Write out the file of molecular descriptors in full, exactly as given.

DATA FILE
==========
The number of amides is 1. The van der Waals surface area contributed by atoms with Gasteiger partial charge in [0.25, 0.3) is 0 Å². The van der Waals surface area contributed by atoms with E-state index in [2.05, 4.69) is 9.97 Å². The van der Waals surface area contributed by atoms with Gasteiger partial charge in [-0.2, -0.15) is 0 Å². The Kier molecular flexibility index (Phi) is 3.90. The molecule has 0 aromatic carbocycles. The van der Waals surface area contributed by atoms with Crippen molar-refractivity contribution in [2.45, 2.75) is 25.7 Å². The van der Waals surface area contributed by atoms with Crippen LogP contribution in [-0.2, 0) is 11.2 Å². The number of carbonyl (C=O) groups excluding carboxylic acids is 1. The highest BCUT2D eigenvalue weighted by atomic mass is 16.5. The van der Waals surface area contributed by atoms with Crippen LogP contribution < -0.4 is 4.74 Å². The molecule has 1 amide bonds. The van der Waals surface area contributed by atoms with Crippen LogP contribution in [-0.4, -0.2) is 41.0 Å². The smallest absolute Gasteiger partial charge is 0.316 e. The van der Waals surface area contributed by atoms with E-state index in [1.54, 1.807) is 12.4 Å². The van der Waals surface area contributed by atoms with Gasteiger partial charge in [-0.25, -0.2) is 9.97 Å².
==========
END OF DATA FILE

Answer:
The number of amides is 1. The van der Waals surface area contributed by atoms with Gasteiger partial charge in [0.25, 0.3) is 0 Å². The van der Waals surface area contributed by atoms with E-state index in [2.05, 4.69) is 9.97 Å². The van der Waals surface area contributed by atoms with Gasteiger partial charge in [-0.2, -0.15) is 0 Å². The Kier molecular flexibility index (Phi) is 3.90. The molecule has 0 aromatic carbocycles. The van der Waals surface area contributed by atoms with Crippen molar-refractivity contribution in [2.45, 2.75) is 25.7 Å². The van der Waals surface area contributed by atoms with Crippen LogP contribution in [-0.2, 0) is 11.2 Å². The number of carbonyl (C=O) groups excluding carboxylic acids is 1. The highest BCUT2D eigenvalue weighted by atomic mass is 16.5. The van der Waals surface area contributed by atoms with Crippen LogP contribution < -0.4 is 4.74 Å². The molecule has 1 amide bonds. The van der Waals surface area contributed by atoms with Crippen LogP contribution in [-0.4, -0.2) is 41.0 Å². The smallest absolute Gasteiger partial charge is 0.316 e. The van der Waals surface area contributed by atoms with E-state index in [1.54, 1.807) is 12.4 Å². The van der Waals surface area contributed by atoms with Gasteiger partial charge in [-0.25, -0.2) is 9.97 Å².